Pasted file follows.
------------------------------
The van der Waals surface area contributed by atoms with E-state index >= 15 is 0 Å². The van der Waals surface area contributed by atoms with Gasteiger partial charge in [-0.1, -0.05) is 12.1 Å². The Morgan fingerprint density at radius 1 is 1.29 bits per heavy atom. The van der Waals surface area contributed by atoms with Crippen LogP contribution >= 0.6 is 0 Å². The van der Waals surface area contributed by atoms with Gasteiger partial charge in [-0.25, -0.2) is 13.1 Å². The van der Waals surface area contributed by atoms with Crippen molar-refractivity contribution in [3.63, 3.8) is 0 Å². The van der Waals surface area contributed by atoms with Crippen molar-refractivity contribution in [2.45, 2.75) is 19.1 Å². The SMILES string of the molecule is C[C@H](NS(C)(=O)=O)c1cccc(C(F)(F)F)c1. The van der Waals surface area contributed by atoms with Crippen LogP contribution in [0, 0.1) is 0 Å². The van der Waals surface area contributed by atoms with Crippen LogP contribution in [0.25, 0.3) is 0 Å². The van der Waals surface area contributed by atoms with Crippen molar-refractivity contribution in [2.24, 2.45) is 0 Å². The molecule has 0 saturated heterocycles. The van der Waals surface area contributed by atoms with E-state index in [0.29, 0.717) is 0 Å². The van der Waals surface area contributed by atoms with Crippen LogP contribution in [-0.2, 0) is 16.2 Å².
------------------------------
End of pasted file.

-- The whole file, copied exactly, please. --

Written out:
The van der Waals surface area contributed by atoms with E-state index >= 15 is 0 Å². The van der Waals surface area contributed by atoms with Gasteiger partial charge in [-0.1, -0.05) is 12.1 Å². The Morgan fingerprint density at radius 1 is 1.29 bits per heavy atom. The van der Waals surface area contributed by atoms with Crippen LogP contribution >= 0.6 is 0 Å². The van der Waals surface area contributed by atoms with Gasteiger partial charge in [-0.25, -0.2) is 13.1 Å². The van der Waals surface area contributed by atoms with Crippen molar-refractivity contribution in [3.63, 3.8) is 0 Å². The van der Waals surface area contributed by atoms with Crippen molar-refractivity contribution in [2.45, 2.75) is 19.1 Å². The SMILES string of the molecule is C[C@H](NS(C)(=O)=O)c1cccc(C(F)(F)F)c1. The van der Waals surface area contributed by atoms with Crippen LogP contribution in [0, 0.1) is 0 Å². The van der Waals surface area contributed by atoms with Crippen LogP contribution in [0.25, 0.3) is 0 Å². The van der Waals surface area contributed by atoms with Crippen molar-refractivity contribution in [2.24, 2.45) is 0 Å². The molecule has 0 saturated heterocycles. The van der Waals surface area contributed by atoms with E-state index in [0.29, 0.717) is 0 Å². The van der Waals surface area contributed by atoms with Crippen LogP contribution in [-0.2, 0) is 16.2 Å².